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In Bruselas’ defense 

(Article published in the Jan  17, 2007 issue of Manila Standard Today)  

If the report that came out on Friday in a daily broadsheet is accurate, then last week was probably the first time that I know of that former Senate President Jovito Salonga could be considered less than fair

 The statesman was reported to have told the daily newspaper that Justice Apolinario Bruselas, the ponente of the Court of Appeals decision in Lance Cpl. Daniel Smith vs Honorable Benjamin Pozon, et al., CA-G.R. SP 97212, promulgated Jan. 02, may be held criminally liable for a violation of the Revised Penal Code.  If proven guilty of the crime of falsification by a public officer (apparently he had in mind Article 171(6) of the RPC penalizing “any alteration or intercalation in a genuince document which changes its meaning”) the good Senate president further said, the appellate court justice may face a penalty of prision mayor or up to six years of imprisonment.

 Why, of what grievous act is the justice being accused by the good Senate president? Apparently, of, allegedly, falsifying and altering, in the Court of Appeal’s decision that rendered the aforesaid Smith’s petition “moot,” the last sentence of a decision of the US Federal Supreme Court which was decided more than 100 years ago, on May 2, 1904.  Part of that decision read as follows:
 










“…legislatures are ultimate guardians of the liberties and welfare of the people in quite as great a degree as the courts.” (Missouri, Kansas and Texas Railway Company v. May, No. 185, 194 U.S. 267, 270; 24 S. Ct. 638; 48 L. Ed. 917; 1904 U.S. LEXIS 853).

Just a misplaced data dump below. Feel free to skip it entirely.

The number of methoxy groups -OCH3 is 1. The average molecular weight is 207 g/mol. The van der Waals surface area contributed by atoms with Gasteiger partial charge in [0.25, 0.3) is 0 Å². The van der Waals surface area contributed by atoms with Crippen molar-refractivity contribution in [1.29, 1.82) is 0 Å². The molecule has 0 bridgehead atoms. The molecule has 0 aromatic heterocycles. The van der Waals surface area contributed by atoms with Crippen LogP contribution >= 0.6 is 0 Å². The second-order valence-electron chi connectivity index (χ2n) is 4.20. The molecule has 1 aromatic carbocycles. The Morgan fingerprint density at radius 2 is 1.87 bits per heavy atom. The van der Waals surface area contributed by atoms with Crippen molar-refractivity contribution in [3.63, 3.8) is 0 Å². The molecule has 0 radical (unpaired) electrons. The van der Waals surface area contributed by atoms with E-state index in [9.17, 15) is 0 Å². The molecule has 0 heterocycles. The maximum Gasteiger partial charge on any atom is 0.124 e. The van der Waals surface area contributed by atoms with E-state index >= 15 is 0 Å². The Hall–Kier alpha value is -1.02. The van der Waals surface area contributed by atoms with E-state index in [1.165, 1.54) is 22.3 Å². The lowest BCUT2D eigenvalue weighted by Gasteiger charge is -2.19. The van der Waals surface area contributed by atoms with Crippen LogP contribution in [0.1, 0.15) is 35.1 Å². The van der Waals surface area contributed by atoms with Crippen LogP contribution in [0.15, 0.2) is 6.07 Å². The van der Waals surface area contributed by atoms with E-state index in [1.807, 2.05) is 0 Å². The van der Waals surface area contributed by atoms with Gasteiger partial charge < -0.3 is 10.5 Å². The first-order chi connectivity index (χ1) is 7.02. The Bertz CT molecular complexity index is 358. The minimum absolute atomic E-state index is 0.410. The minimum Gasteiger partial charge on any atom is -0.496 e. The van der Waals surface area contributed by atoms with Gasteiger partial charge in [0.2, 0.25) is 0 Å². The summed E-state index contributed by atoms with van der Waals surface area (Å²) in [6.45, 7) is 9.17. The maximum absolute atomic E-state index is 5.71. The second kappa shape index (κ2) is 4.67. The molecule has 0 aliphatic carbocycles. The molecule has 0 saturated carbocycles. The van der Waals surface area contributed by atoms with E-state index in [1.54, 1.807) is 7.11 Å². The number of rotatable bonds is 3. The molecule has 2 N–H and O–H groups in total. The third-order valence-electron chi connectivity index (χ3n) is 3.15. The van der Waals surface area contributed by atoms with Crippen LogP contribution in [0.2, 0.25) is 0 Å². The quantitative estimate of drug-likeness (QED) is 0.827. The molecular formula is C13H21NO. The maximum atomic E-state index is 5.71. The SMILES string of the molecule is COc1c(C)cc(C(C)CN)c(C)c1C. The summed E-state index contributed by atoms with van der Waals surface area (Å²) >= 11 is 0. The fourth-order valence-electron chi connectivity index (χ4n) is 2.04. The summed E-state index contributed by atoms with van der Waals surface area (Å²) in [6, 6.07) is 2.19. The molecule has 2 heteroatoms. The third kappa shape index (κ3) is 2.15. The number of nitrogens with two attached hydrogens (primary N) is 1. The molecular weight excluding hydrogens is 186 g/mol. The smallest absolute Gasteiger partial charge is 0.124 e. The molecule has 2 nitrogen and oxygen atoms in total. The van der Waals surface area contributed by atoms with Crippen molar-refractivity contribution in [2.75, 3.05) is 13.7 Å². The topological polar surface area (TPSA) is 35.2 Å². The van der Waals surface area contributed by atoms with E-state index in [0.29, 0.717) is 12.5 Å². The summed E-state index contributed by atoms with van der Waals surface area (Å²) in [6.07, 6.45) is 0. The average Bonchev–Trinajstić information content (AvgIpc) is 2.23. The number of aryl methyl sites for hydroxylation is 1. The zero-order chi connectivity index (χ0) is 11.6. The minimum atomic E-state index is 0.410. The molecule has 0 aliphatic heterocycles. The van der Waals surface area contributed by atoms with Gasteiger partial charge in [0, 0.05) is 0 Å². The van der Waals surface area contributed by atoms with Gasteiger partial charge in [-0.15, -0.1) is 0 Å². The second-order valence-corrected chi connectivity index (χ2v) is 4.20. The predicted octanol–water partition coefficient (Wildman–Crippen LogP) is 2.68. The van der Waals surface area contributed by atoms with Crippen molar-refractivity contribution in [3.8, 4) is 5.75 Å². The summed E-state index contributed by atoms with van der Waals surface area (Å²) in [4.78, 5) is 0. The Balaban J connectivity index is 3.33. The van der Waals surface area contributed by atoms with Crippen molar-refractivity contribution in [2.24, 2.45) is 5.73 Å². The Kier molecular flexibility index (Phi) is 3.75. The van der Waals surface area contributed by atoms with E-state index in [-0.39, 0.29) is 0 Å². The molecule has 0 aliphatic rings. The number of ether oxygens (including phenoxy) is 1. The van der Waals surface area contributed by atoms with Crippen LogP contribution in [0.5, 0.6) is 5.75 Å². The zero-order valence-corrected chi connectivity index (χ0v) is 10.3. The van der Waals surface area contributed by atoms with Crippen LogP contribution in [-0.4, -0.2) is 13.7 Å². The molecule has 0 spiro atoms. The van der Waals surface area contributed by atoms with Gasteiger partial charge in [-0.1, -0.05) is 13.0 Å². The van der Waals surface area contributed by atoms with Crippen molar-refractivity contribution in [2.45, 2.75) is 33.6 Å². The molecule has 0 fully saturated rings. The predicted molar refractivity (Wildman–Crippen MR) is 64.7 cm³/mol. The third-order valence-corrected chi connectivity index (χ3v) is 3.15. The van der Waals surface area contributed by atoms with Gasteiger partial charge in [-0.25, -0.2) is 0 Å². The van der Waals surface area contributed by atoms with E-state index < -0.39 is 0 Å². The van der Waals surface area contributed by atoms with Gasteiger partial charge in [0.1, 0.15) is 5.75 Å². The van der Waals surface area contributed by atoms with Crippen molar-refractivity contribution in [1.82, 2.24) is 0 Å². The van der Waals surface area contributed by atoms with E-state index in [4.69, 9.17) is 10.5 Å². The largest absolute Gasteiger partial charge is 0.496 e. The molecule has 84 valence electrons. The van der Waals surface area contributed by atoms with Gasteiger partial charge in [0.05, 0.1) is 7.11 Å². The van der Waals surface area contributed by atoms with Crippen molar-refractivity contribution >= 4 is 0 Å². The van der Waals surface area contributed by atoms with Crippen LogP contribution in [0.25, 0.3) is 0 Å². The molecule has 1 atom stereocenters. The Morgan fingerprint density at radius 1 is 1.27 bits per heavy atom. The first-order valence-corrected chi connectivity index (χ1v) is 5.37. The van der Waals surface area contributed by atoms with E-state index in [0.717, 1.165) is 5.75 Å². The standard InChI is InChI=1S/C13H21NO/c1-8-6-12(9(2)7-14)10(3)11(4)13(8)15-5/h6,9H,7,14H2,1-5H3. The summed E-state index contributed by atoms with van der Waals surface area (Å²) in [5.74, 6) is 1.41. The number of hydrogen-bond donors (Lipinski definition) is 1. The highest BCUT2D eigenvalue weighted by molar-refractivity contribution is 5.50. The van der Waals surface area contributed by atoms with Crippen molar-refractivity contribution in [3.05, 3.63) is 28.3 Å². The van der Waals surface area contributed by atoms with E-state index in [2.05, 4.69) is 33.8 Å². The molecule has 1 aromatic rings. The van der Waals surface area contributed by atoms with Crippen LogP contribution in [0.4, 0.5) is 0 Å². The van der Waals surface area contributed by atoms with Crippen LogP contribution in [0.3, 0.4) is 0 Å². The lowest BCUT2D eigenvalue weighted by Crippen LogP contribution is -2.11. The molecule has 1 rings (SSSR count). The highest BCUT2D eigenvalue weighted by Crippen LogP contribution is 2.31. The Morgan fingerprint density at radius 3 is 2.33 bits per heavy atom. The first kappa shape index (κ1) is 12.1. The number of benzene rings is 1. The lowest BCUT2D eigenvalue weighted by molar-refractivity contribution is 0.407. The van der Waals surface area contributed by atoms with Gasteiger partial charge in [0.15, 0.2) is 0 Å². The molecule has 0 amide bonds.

As it appeared in the decision written by Justice Bruselas, the passage, in italics, was as follows:

 “The other branches of government are ultimate guardians of the liberties and welfare of the people in quite as great degree as the courts”.

 The obvious difference is that the word “legislatures” was replaced by the phrase “the other branches of government”.  The real question is whether the change altered the meaning of the passage. A look at the U.S. decision shows the change is clearly inconsequential.

Missouri, Kansas and Texas Railway Co. was a case brought by the owner of farm contiguous to the railroad of the train company to collect the amount of $25 (which may not have been a pittance at that time, 1904) based on a statute in Texas.  The law penalizes railroad companies if they permit a kind of grass, called Johnson grass or Russian thistle, to grow in their right of way.

 The Johnson grass is, if you are a farmer, a hateful grass.  It is very aggressive, occurs in dense clumps, spreads by seed, and has roots that form nearly pure strands.

 The grass emerges late in spring and forms seed by July 1, reaching a height of eight or more feet. Stems and leaves die after the first frost, but the dead litter often covers the ground all winter. Rhizome cuttings commonly form new plants, making it very difficult to eradicate. It spreads rapidly and is not affected by many of the agricultural herbicides. It quickly dominates the herbaceous flora, crowding out the natives species and slowing down what agriculturists call “plant succession.”It is unsightly to observers.